It’s been a long time since I was as excited over as show as I am over Orange is the New Black. It is, at its heart, a show that tells the stories of women whose stories are never usually told.
If one of Orange is the New Black‘s inmate characters appeared in a show on a traditional channel, I would be smothering the show with praise. Even Piper, the white female “Trojan horse” that made the show more appealing to executives, is bisexual and deeply flawed, two things that are pretty rare for female characters on TV. But Orange is the New Black doesn’t only give us one or two of these “untraditional” characters. It gives us an entire cast. We have old women and young women. Straight women, gay women, bisexual women, women whose sexuality never comes up at all. Obsessively religious women and atheist women. Black women and Latina women. Women with mental problems. The show even includes a transgender actress playing a transgender character.
And every single one of them is flawed. The show’s protagonist, Piper, gets a lot of criticism from viewers as the “spoiled princess” in the prison world, but I think that’s somewhat unfair. Piper is terribly privileged. She’s selfish and self-absorbed and says the most ignorant or oblivious things at times. But her story arc is all about recognizing that and growing from it. She can do terrible, selfish things, but she can also do selfless things. She’s willing to help others, she’s willing to learn, and she develops self-awareness as the show goes on. And even though she continues to screw up right through to the end of the season, that’s kind of the point of the show. All of the characters screw up. They’re human, with multiple dimensions and the capacity to be both wonderful and horrible. And, as a result, their relationships with each other are equally multi-dimensional. They defend each other and sell each other out. They hurt one another, accidentally and on purpose, and they support and comfort one another.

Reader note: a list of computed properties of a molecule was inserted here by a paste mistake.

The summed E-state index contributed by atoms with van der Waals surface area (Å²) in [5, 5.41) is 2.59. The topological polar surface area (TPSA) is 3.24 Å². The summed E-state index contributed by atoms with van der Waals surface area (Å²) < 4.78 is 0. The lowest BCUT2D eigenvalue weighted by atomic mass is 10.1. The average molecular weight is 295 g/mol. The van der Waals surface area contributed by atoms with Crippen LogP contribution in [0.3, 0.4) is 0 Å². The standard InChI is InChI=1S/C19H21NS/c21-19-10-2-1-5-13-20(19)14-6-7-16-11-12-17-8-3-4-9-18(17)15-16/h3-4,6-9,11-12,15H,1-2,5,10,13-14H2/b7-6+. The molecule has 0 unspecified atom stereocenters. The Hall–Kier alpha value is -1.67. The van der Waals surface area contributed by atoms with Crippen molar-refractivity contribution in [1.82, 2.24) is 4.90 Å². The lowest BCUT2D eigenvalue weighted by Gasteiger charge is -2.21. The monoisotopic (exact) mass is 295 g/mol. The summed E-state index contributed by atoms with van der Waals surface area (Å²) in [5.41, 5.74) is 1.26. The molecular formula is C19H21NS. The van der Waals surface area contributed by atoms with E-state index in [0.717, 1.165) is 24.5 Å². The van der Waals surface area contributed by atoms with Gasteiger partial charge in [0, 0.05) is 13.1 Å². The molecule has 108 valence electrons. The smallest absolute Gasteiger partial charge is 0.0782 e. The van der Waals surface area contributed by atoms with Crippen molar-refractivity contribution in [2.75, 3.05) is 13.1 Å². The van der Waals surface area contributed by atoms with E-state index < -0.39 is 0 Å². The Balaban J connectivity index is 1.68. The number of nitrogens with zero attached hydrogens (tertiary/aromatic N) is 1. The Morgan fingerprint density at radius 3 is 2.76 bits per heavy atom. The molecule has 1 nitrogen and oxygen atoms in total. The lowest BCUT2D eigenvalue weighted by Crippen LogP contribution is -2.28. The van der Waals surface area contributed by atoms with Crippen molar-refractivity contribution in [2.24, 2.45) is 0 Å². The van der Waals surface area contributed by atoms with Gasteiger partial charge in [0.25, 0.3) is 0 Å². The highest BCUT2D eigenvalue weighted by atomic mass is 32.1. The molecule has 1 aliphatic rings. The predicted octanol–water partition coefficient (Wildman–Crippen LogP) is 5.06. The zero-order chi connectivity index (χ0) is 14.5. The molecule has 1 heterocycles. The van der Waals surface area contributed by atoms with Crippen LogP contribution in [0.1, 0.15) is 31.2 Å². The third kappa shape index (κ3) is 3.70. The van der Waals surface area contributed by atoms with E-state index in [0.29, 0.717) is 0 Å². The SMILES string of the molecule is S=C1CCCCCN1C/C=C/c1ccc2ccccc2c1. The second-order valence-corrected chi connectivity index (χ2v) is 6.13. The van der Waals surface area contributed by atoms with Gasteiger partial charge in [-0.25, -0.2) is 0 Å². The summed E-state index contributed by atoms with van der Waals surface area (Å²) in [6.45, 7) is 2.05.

And these characters allow the show to explore some really serious and heavy issues, but issues that you rarely if ever see explored on TV. What happens if you’re a transgender woman in prison and the government stops your hormone treatment? What happens to women when they’re released from prison and have nowhere to go? These are realistic female characters telling realistic female stories.
It all makes using the Bechdel test seem like some kind of ridiculous joke. Only two women? Who have to talk to each other once? About anything other than a man? Please.
Depressingly, Orange is the New Black is a show that I could never see airing on a mainstream channel, or even on HBO. But thanks to Netflix and the rise of Internet TV, it does exist, and it’s amazing.
I’m going to have a lot more to say about this show in the next few weeks, especially about specific character arcs, once I’ve had the chance to rewatch it and really take it all in. In the meantime, I highly recommend that everybody gives watching it a shot!